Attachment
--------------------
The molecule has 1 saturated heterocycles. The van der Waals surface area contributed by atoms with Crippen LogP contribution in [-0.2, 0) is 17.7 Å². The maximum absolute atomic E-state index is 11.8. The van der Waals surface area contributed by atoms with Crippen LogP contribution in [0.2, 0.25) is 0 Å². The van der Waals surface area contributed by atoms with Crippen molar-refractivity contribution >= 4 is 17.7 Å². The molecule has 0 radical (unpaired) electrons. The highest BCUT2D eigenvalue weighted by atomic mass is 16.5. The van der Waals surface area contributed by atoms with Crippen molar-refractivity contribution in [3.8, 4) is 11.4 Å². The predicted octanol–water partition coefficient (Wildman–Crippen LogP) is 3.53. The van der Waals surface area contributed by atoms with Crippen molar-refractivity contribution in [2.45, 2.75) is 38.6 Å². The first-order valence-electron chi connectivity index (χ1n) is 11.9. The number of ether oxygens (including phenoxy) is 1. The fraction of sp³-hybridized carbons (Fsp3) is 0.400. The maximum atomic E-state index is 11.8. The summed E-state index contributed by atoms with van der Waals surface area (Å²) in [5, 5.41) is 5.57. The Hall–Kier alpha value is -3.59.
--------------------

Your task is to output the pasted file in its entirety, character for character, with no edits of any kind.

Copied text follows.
The molecule has 1 saturated heterocycles. The van der Waals surface area contributed by atoms with Crippen LogP contribution in [-0.2, 0) is 17.7 Å². The maximum absolute atomic E-state index is 11.8. The van der Waals surface area contributed by atoms with Crippen LogP contribution in [0.2, 0.25) is 0 Å². The van der Waals surface area contributed by atoms with Crippen molar-refractivity contribution >= 4 is 17.7 Å². The molecule has 0 radical (unpaired) electrons. The highest BCUT2D eigenvalue weighted by atomic mass is 16.5. The van der Waals surface area contributed by atoms with Crippen molar-refractivity contribution in [3.8, 4) is 11.4 Å². The predicted octanol–water partition coefficient (Wildman–Crippen LogP) is 3.53. The van der Waals surface area contributed by atoms with Crippen molar-refractivity contribution in [2.45, 2.75) is 38.6 Å². The first-order valence-electron chi connectivity index (χ1n) is 11.9. The number of ether oxygens (including phenoxy) is 1. The fraction of sp³-hybridized carbons (Fsp3) is 0.400. The maximum atomic E-state index is 11.8. The summed E-state index contributed by atoms with van der Waals surface area (Å²) in [5, 5.41) is 5.57. The Hall–Kier alpha value is -3.59.